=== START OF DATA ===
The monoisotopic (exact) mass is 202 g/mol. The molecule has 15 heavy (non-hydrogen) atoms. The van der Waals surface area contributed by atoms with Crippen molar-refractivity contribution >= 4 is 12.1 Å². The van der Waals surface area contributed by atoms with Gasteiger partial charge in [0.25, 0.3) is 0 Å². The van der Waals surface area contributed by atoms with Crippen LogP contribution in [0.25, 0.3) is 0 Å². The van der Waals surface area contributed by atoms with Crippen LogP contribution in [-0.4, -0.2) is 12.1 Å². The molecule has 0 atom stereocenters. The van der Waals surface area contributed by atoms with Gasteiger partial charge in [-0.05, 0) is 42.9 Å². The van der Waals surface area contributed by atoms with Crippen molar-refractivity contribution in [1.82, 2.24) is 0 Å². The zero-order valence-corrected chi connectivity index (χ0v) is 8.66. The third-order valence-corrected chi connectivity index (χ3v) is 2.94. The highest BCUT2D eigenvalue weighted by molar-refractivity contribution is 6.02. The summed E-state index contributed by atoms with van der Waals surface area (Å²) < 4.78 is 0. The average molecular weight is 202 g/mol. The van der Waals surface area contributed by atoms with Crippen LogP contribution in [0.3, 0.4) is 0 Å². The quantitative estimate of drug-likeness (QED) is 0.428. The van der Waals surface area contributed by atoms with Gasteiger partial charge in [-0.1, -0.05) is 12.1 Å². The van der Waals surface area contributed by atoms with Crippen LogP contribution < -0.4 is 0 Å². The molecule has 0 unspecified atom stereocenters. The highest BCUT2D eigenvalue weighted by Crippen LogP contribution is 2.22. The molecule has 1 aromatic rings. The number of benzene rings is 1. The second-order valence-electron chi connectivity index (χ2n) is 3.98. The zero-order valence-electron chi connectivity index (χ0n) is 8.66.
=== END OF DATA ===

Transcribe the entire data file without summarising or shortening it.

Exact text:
The monoisotopic (exact) mass is 202 g/mol. The molecule has 15 heavy (non-hydrogen) atoms. The van der Waals surface area contributed by atoms with Crippen molar-refractivity contribution >= 4 is 12.1 Å². The van der Waals surface area contributed by atoms with Gasteiger partial charge in [0.25, 0.3) is 0 Å². The van der Waals surface area contributed by atoms with Crippen LogP contribution in [0.25, 0.3) is 0 Å². The van der Waals surface area contributed by atoms with Crippen LogP contribution in [-0.4, -0.2) is 12.1 Å². The molecule has 0 atom stereocenters. The van der Waals surface area contributed by atoms with Gasteiger partial charge in [-0.05, 0) is 42.9 Å². The van der Waals surface area contributed by atoms with Crippen molar-refractivity contribution in [1.82, 2.24) is 0 Å². The zero-order valence-corrected chi connectivity index (χ0v) is 8.66. The third-order valence-corrected chi connectivity index (χ3v) is 2.94. The highest BCUT2D eigenvalue weighted by molar-refractivity contribution is 6.02. The summed E-state index contributed by atoms with van der Waals surface area (Å²) < 4.78 is 0. The average molecular weight is 202 g/mol. The van der Waals surface area contributed by atoms with Crippen LogP contribution in [0.3, 0.4) is 0 Å². The quantitative estimate of drug-likeness (QED) is 0.428. The van der Waals surface area contributed by atoms with Gasteiger partial charge in [-0.1, -0.05) is 12.1 Å². The van der Waals surface area contributed by atoms with Crippen LogP contribution < -0.4 is 0 Å². The molecule has 0 unspecified atom stereocenters. The highest BCUT2D eigenvalue weighted by Crippen LogP contribution is 2.22. The molecule has 1 aromatic rings. The number of benzene rings is 1. The second-order valence-electron chi connectivity index (χ2n) is 3.98. The zero-order valence-electron chi connectivity index (χ0n) is 8.66.